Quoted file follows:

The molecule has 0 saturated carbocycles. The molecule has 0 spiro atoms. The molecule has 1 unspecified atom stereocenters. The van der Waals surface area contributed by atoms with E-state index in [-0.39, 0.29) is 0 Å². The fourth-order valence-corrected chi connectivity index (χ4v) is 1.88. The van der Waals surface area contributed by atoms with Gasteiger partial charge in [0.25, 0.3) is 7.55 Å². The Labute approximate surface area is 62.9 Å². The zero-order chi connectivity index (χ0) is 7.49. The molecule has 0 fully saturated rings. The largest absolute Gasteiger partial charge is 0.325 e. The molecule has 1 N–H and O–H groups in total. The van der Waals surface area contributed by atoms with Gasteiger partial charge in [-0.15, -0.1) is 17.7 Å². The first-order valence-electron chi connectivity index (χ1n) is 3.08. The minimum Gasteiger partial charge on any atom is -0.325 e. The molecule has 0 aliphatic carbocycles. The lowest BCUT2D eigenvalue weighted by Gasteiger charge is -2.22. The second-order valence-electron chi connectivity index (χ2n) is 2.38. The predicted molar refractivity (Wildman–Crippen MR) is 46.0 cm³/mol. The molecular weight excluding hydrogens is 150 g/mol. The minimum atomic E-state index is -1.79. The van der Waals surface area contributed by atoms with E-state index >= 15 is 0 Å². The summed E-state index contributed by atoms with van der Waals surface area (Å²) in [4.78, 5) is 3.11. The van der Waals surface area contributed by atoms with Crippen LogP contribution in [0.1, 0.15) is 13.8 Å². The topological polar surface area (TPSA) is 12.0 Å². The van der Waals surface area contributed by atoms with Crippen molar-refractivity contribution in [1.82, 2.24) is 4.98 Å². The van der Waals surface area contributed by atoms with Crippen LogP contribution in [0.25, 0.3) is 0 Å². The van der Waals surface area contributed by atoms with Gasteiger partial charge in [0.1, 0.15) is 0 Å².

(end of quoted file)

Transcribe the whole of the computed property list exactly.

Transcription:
The molecule has 0 saturated carbocycles. The molecule has 0 spiro atoms. The molecule has 1 unspecified atom stereocenters. The van der Waals surface area contributed by atoms with E-state index in [-0.39, 0.29) is 0 Å². The fourth-order valence-corrected chi connectivity index (χ4v) is 1.88. The van der Waals surface area contributed by atoms with Gasteiger partial charge in [0.25, 0.3) is 7.55 Å². The Labute approximate surface area is 62.9 Å². The zero-order chi connectivity index (χ0) is 7.49. The molecule has 0 fully saturated rings. The largest absolute Gasteiger partial charge is 0.325 e. The molecule has 1 N–H and O–H groups in total. The van der Waals surface area contributed by atoms with Gasteiger partial charge in [-0.15, -0.1) is 17.7 Å². The first-order valence-electron chi connectivity index (χ1n) is 3.08. The minimum Gasteiger partial charge on any atom is -0.325 e. The molecule has 0 aliphatic carbocycles. The lowest BCUT2D eigenvalue weighted by Gasteiger charge is -2.22. The second-order valence-electron chi connectivity index (χ2n) is 2.38. The predicted molar refractivity (Wildman–Crippen MR) is 46.0 cm³/mol. The molecular weight excluding hydrogens is 150 g/mol. The minimum atomic E-state index is -1.79. The van der Waals surface area contributed by atoms with E-state index >= 15 is 0 Å². The summed E-state index contributed by atoms with van der Waals surface area (Å²) in [4.78, 5) is 3.11. The van der Waals surface area contributed by atoms with Crippen LogP contribution in [0.1, 0.15) is 13.8 Å². The topological polar surface area (TPSA) is 12.0 Å². The van der Waals surface area contributed by atoms with Crippen molar-refractivity contribution in [1.82, 2.24) is 4.98 Å². The van der Waals surface area contributed by atoms with Crippen LogP contribution in [0.25, 0.3) is 0 Å². The van der Waals surface area contributed by atoms with Gasteiger partial charge in [0.1, 0.15) is 0 Å².